Last month I had to visit my optometrist to have my eyes examined. I was very impressed when they revealed they had purchased a system from Optomap (www.optos.com) to capture retinal images. Using a combination of multiple lighting techniques the system revealed all the defects of my old, poor tired eyes. So when I first read about researchers at Massachusetts Eye and Ear using an iPhone and accompanying app for retinal photography I was, as you can imagine, rather cynical.
Their technique involves a smartphone, an app, and a 20D lens. By using the coaxial light source of the phone, the system works as an indirect ophthalmoscope that captures a digital image of the fundus in the iPhone camera. Their Filmic Pro app allows for independent control of the focus, exposure, and light intensity during video filming. Videos of the fundus are recorded and used to create a still-image.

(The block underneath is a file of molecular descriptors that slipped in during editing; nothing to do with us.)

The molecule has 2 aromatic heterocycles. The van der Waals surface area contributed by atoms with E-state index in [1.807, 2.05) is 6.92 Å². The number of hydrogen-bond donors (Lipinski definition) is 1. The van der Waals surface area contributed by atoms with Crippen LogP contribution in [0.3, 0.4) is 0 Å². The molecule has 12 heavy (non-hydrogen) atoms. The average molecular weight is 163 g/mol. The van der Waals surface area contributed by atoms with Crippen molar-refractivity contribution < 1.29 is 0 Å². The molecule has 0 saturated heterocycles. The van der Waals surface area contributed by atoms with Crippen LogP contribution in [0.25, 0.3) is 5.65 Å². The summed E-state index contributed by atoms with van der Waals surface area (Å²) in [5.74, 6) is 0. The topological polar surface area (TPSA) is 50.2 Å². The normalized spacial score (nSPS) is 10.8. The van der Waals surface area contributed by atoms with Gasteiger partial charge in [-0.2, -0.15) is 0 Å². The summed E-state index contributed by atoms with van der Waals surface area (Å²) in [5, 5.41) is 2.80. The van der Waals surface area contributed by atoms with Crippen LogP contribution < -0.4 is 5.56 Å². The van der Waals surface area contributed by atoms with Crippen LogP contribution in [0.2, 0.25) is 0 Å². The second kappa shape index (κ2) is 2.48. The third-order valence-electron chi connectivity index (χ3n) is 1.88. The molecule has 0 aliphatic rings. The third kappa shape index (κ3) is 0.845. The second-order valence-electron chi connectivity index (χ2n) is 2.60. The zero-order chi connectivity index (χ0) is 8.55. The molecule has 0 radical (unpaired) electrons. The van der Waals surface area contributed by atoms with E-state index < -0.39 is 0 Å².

According to Shizuo Mukai, M.D., Mass. Eye and Ear retina specialist and Harvard Medical School associate professor of Ophthalmology, "This technique has been extremely helpful in the emergency department, in-patient consultations, and during examinations under anesthesia as it provides a cheaper and portable option for high-quality fundus-image acquisition systems."
Of course, this system is cheaper, portable, effective, and patient friendly. To me, it highlights the fact that uses for imaging options like the iPhone are expanding, and will likely continue to do so. For example:
- A few months ago, a surgeon used his Google Glass device to film and document a percutaneous endoscopic procedure.
- Microsoft Kinect is being used for sign language interpretation, as well as helping with stroke victims.
- Physicals are even being performed with smartphones.
While more advanced imaging options will, at present, need to be performed with far more advanced equipment, options like this can at least provide a gateway to that next step. However, if my ophthalmologist charges me $300 next time he takes out his iPhone I will not be happy!